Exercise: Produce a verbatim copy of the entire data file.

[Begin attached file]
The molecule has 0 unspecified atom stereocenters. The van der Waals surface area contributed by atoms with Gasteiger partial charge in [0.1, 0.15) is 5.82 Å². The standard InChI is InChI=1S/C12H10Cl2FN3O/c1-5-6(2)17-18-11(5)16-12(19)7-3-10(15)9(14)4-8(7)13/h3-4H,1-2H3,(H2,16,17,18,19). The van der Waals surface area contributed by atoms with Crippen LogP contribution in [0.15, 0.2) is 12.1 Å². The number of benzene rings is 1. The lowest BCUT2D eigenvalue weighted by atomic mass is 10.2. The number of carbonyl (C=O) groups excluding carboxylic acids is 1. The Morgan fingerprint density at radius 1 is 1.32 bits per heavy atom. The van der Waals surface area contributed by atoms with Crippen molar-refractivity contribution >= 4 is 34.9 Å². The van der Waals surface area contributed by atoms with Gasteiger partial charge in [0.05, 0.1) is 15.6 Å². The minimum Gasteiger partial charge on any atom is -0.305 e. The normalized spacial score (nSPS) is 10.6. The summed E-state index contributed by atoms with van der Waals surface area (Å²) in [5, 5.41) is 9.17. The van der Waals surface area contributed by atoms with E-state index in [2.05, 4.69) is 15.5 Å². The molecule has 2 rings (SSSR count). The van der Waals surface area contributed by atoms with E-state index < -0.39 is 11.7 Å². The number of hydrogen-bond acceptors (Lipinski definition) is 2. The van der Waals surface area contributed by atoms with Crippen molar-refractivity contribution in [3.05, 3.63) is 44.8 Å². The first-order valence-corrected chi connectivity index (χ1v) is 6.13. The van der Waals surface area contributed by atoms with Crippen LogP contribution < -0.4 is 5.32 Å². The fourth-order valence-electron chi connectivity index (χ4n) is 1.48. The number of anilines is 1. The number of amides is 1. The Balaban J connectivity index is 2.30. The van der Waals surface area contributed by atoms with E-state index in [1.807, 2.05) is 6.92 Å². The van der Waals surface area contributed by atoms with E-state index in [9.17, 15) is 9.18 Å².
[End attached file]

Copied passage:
The molecule has 0 unspecified atom stereocenters. The van der Waals surface area contributed by atoms with Gasteiger partial charge in [0.1, 0.15) is 5.82 Å². The standard InChI is InChI=1S/C12H10Cl2FN3O/c1-5-6(2)17-18-11(5)16-12(19)7-3-10(15)9(14)4-8(7)13/h3-4H,1-2H3,(H2,16,17,18,19). The van der Waals surface area contributed by atoms with Crippen LogP contribution in [0.15, 0.2) is 12.1 Å². The number of benzene rings is 1. The lowest BCUT2D eigenvalue weighted by atomic mass is 10.2. The number of carbonyl (C=O) groups excluding carboxylic acids is 1. The Morgan fingerprint density at radius 1 is 1.32 bits per heavy atom. The van der Waals surface area contributed by atoms with Crippen molar-refractivity contribution >= 4 is 34.9 Å². The van der Waals surface area contributed by atoms with Gasteiger partial charge in [0.05, 0.1) is 15.6 Å². The minimum Gasteiger partial charge on any atom is -0.305 e. The normalized spacial score (nSPS) is 10.6. The summed E-state index contributed by atoms with van der Waals surface area (Å²) in [5, 5.41) is 9.17. The van der Waals surface area contributed by atoms with E-state index in [2.05, 4.69) is 15.5 Å². The molecule has 2 rings (SSSR count). The van der Waals surface area contributed by atoms with E-state index < -0.39 is 11.7 Å². The number of hydrogen-bond acceptors (Lipinski definition) is 2. The van der Waals surface area contributed by atoms with Crippen molar-refractivity contribution in [3.05, 3.63) is 44.8 Å². The first-order valence-corrected chi connectivity index (χ1v) is 6.13. The van der Waals surface area contributed by atoms with Crippen LogP contribution < -0.4 is 5.32 Å². The fourth-order valence-electron chi connectivity index (χ4n) is 1.48. The number of anilines is 1. The number of amides is 1. The Balaban J connectivity index is 2.30. The van der Waals surface area contributed by atoms with E-state index in [1.807, 2.05) is 6.92 Å². The van der Waals surface area contributed by atoms with E-state index in [9.17, 15) is 9.18 Å².